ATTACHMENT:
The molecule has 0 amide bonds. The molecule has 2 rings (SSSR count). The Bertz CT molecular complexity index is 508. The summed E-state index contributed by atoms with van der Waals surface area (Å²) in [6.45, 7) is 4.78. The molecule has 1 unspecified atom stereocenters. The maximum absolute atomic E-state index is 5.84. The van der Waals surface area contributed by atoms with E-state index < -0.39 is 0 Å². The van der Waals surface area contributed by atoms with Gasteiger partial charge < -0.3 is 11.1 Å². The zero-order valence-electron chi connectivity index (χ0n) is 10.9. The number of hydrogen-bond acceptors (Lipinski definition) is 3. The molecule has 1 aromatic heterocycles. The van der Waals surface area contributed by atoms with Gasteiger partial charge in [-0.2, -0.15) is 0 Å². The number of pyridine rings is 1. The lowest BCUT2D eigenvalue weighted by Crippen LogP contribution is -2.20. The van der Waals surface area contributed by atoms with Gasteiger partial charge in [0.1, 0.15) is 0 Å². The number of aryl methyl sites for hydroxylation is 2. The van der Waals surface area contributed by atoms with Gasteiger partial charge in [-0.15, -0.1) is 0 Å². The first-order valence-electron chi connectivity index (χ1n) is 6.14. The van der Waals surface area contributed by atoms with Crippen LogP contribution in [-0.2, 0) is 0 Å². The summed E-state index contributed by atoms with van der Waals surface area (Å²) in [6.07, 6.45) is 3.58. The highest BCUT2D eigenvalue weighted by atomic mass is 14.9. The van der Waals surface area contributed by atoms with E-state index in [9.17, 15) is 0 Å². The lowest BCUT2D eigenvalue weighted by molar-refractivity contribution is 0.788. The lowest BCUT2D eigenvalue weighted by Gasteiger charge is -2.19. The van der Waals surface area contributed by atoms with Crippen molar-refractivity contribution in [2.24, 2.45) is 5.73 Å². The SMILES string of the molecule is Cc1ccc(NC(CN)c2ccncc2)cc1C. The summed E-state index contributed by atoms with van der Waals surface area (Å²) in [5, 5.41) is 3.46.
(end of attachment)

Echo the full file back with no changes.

The molecule has 0 amide bonds. The molecule has 2 rings (SSSR count). The Bertz CT molecular complexity index is 508. The summed E-state index contributed by atoms with van der Waals surface area (Å²) in [6.45, 7) is 4.78. The molecule has 1 unspecified atom stereocenters. The maximum absolute atomic E-state index is 5.84. The van der Waals surface area contributed by atoms with E-state index < -0.39 is 0 Å². The van der Waals surface area contributed by atoms with Gasteiger partial charge < -0.3 is 11.1 Å². The zero-order valence-electron chi connectivity index (χ0n) is 10.9. The number of hydrogen-bond acceptors (Lipinski definition) is 3. The molecule has 1 aromatic heterocycles. The van der Waals surface area contributed by atoms with Gasteiger partial charge in [-0.2, -0.15) is 0 Å². The number of pyridine rings is 1. The lowest BCUT2D eigenvalue weighted by Crippen LogP contribution is -2.20. The van der Waals surface area contributed by atoms with Gasteiger partial charge in [0.1, 0.15) is 0 Å². The number of aryl methyl sites for hydroxylation is 2. The van der Waals surface area contributed by atoms with Gasteiger partial charge in [-0.15, -0.1) is 0 Å². The first-order valence-electron chi connectivity index (χ1n) is 6.14. The van der Waals surface area contributed by atoms with Crippen LogP contribution in [-0.2, 0) is 0 Å². The summed E-state index contributed by atoms with van der Waals surface area (Å²) in [6.07, 6.45) is 3.58. The highest BCUT2D eigenvalue weighted by atomic mass is 14.9. The van der Waals surface area contributed by atoms with E-state index in [9.17, 15) is 0 Å². The lowest BCUT2D eigenvalue weighted by molar-refractivity contribution is 0.788. The lowest BCUT2D eigenvalue weighted by Gasteiger charge is -2.19. The van der Waals surface area contributed by atoms with Crippen molar-refractivity contribution in [2.24, 2.45) is 5.73 Å². The SMILES string of the molecule is Cc1ccc(NC(CN)c2ccncc2)cc1C. The summed E-state index contributed by atoms with van der Waals surface area (Å²) in [5, 5.41) is 3.46.